Blood spilt on Bypass
Lawyers continue boycott of judge
Headmaster held for molestation
Howrah arrest
School for girls amid squalor and grime
Pitched battle with budget protesters
Exams ahead, but teachers away on census duty
New CEO for Birla clinics
Rajarhat deeds handed over
Tourists warned against N-E visits

Calcutta, March, 1: 
Wednesday, 11.05 pm, EM Bypass. Gopal Krishna Roy, 60, and his wife, Samita, were returning to their Salt Lake home, from their daughter’s residence in Behala, on their scooter. Suddenly, after they had passed Science City and taken a turn towards Salt Lake, the two-wheeler ‘tripped’ over a bamboo, sending the couple flying. The goon, who had wielded the bamboo to fell his prey, attacked the Roys and robbed them. Gopal Krishna Roy succumbed to “fatal head injuries” on Thursday morning, at Ruby General Hospital.

As news spread of the death of Roy, former development officer in the state agriculture department, senior police officers, including Gautam Mohan Chakraborty, deputy inspector-general (presidency range), and Gyanwant Singh, additional superintendent of police (industrial), rushed to the hospital. Police have started a massive manhunt but no arrest was made till late on Thursday.

Samita, nursing injuries on her right hand and shoulder, sat in sufferance at her FD Block house, with daughter Satarupa by her side, awaiting the arrival of son, Shwetketu, from Bangalore.

She narrated, haltingly, how her world had been shattered in a few, violent minutes — “We had been to our daughter’s house. On our way back, we stopped briefly at my brother-in-law’s house in Gol Park. We left for home around 10.45 pm. My husband was driving slowly. We took a left turn from Parama Island, near Science City, and were proceeding towards Chingrighata when we spotted a man standing by the road, holding a bamboo. Sensing trouble, my husband picked up speed. Suddenly, I heard a loud sound and then... I realised that I was lying in the middle of the road, with the scooter rolling down...”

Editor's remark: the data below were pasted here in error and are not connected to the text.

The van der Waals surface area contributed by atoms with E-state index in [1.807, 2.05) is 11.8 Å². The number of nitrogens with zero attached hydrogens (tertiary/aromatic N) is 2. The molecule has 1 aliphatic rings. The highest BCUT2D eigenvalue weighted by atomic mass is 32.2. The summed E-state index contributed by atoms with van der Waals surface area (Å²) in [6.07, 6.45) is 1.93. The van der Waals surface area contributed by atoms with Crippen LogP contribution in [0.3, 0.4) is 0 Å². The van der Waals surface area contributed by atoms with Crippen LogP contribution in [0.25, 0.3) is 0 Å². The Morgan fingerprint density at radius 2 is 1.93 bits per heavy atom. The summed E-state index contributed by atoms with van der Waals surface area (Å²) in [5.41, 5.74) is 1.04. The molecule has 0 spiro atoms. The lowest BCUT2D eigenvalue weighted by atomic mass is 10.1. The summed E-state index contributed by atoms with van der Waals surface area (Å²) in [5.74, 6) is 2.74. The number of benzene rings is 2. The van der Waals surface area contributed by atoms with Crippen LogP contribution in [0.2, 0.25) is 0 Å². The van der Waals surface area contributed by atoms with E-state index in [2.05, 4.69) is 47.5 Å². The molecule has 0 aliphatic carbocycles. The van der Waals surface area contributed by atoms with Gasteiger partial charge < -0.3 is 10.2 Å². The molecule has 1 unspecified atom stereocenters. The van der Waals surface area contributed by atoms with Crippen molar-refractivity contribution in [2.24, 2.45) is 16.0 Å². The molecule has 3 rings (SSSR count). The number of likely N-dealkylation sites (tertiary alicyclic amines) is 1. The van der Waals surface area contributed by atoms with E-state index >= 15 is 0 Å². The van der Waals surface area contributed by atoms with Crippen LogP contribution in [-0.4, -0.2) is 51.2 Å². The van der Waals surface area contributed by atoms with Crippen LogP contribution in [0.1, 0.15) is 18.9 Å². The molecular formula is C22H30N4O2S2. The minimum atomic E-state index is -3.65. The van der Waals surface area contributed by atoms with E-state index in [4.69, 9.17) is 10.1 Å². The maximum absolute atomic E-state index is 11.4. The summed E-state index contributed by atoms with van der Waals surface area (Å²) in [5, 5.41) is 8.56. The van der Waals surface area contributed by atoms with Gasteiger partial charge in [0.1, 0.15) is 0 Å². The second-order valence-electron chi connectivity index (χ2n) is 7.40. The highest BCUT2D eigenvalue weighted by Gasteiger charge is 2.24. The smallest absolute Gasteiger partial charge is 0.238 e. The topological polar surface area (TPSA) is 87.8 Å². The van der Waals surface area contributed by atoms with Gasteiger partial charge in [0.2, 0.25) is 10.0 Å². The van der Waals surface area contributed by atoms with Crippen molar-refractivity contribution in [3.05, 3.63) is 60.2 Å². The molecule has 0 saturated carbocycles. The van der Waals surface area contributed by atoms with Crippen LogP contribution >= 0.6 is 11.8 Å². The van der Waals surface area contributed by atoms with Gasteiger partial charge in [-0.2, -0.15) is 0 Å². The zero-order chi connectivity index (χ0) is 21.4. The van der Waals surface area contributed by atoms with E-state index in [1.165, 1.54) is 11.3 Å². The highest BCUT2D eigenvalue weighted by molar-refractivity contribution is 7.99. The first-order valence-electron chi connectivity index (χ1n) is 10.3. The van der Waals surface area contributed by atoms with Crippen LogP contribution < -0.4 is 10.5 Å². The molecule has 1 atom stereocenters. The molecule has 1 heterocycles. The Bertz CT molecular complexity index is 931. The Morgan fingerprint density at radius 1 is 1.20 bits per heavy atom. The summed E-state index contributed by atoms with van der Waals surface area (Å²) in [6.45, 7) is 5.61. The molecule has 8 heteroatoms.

The young man, in a “black T-shirt”, first attacked Gopal Roy. He then approached her and started tugging at the briefcase she was clutching on to. After a brief struggle, he managed to wrest it away from her. But before he could make a grab for her jewellery, a car coming from the opposite direction pulled up, forcing the goon to flee the spot.

“I discovered my husband lying in a pool of blood oozing out of his head. I called out to him repeatedly, but he did not reply... He was groaning in pain,” recounted Samita.

The car that had stopped was occupied by music composer Kalyan Sen Barat and his family. “We were returning home from Baguihati when I spotted a youth beating up a man who was lying on the road. My husband and I stopped and raised an alarm. The youth fled as we approached the injured couple,” said Tanima Sen Barat.

The Barats helped Samita pick up Gopal Roy. “I was screaming for water... I, along with the Barat family, tried to hail a taxi, but two drivers refused to stop. Finally, we managed to stop a taxi and rush to the nearest hospital,” added Samita.

Roy, who slipped into a coma, died at 11.10 am on Thursday.

The attack on the “high-security” Bypass has sent shock waves through Lalbazar. Samita Roy, in her statement, mentioned they had not spotted any policeman “either at the Park Circus-Bypass connector or on the stretch between Parama Island and Chingrighata”, on Thursday night.